i think of them as centers of intelligence, or centers of awareness. they fit together in specific ways, they work in tandem with each other. i think the quadras are not so much a group of ego-relationships, but more of like a cognitive dna. the ego types that emerge out of these are varied. i won't try to decide whether they are inborn/innate, or if they are a developmental/activation process bc i don't see the need. i don't believe you can change type. i don't believe you can use two introverted judging processes. i can imagine it, in a way, creating both Ti AND Fi judgments internally, but it doesn't fit with anything i've experienced so far. lenore kind of does this with the left- and right-brain alternatives, but i just don't see it. in a writing course, i was learning from an intj. all along i think i'm using Te, and then i realize it's Ti. it's not a natural ability to automatically organize, it's a critical ability to understand the variables, critique different methods, and then just Ni the rest hoping that a bit of direction/scaffolding will guide your mind's eye in a semi-coherent way.
    I'm not sure what you're actually criticizing in the beginning. Most people seem to describe the archetype as functions, and I have learned that this is not the best way to understand it, but rather, as multiple (eight) complexes within the ego, which are as you put it, "centers of awareness". Each complex is associated with a function. And the functions are really different sides of the same coin. Decision making or perception processes that divide into four functions, which can then be used in either an internal or external orientation.

    So it's not hard to see how one can morph into another, at all. These aren't totally different "animals", so to speak

    Quote Originally Posted by Babylon Candle View Post
    Im going to help you guys get along, by providing new information:

    Not Cognitive Processes

    ^ this should put the "attitudes not actions" debate to rest FOREVER.

    Philosophical Exegesis

    ^^^ This should hopefully identify that it isn't THAT crazy to imagine an INTP temporarily seeing the world through the Fi mindset. Seriously, just read the Fi paragraph and tell me why they couldnt experience that JUST ONCE . I tend to agree that 2 or 3 is the most orientations we can maintain positively at once. I do not think there is an a priori reason for why someone can NEVER experience any of these attitudes. I also tend to see how some of these attitudes are oppose in such ways (Ni Se) that the traditional functional orders make more sense than people's wanna be orders.
    I don't know if Lenore goes into it in that book, or if it's covered on the wiki, but in my discussion with her (Carl Jung Psychological Orientation | Lenore Thomson Bentz), she had mentioned the concept of "unfifferentiated" functions, which she compared to undeveloped embryonic cells which are the same, and have not become different body parts yet. So that's something to remember as well. I had thought of the problem of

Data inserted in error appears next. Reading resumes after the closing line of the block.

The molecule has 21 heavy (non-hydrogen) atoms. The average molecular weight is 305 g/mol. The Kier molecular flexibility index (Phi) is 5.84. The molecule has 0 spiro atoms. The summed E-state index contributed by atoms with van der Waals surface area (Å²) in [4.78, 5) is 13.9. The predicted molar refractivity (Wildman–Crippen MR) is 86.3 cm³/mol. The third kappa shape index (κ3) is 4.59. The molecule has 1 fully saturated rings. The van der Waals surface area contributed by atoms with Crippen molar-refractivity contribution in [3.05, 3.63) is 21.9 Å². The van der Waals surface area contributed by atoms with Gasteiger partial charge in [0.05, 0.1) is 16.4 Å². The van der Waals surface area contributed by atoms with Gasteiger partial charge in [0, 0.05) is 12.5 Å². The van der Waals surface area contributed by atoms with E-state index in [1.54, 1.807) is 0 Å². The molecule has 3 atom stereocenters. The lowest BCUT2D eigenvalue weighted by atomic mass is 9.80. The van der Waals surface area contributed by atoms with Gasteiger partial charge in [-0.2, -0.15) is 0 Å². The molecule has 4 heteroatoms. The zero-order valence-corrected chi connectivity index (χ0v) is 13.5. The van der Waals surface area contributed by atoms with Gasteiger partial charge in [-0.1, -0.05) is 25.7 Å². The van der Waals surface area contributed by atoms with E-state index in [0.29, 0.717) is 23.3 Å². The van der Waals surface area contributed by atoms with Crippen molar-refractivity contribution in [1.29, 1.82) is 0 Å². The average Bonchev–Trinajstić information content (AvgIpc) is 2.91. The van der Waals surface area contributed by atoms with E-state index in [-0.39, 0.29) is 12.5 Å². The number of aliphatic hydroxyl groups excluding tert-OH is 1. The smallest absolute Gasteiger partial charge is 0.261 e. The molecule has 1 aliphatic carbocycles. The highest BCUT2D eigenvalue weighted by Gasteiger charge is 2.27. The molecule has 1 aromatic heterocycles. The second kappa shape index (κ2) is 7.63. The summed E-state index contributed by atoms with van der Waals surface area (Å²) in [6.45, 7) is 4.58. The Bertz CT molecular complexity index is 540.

•"Which cognitive process do I use when stroking my cat? Fi because it's empathic? Fe because it's expressive? Se because it's physical? A combination of those three?"
    • "Which cognitive process is recognizing a face? Se because it's visual? Ne because it involves a pattern? Te because it involves putting something into a category? Si because it's recognizing something known from the past?"

    •Se, Si, Ne, Ni, Te, Ti, Fe, and Fi [as] something like gears in a car, and you shift between them just like when driving. For example, "It's time to plan next year's budget. Since that's in the future, I'd better use my Ni."


    That sort of thing really makes it hard to figure type, and leads to the Forer effect.
    Then, when you add in the archetypes, it then becomes "am I in trickster mode when I recognize a face? Demon mode when I stroke my cat, or since that is physical, could that be trickster mode...etc".

    I would say those descriptions likely fall in this "undifferentiated" category. anyone can do them. What I've been trying to discern is how to tell when an action is undifferentiated, or connected with a particular function and archetype. The key to that might be what she also pointed out, that the archetypes are not the functions but rather complexes.

    Quote Originally Posted by simulatedworld View Post
    There's a difference between doing the things listed as examples of manifestations of each function, and actually directly experiencing that function.

    An INTP could think, "Hmm, okay, I see that the bully is behaving this way because he needs human connection and wants to feel important", but for me as a Ti user, as soon as I read that Ti understands it more in a clinical, structural "oh this is what logically explains his behavior" kind of way than in a directly empathetic one. I can't "turn off" Ti enough to experience this understanding from a purely Fi perspective.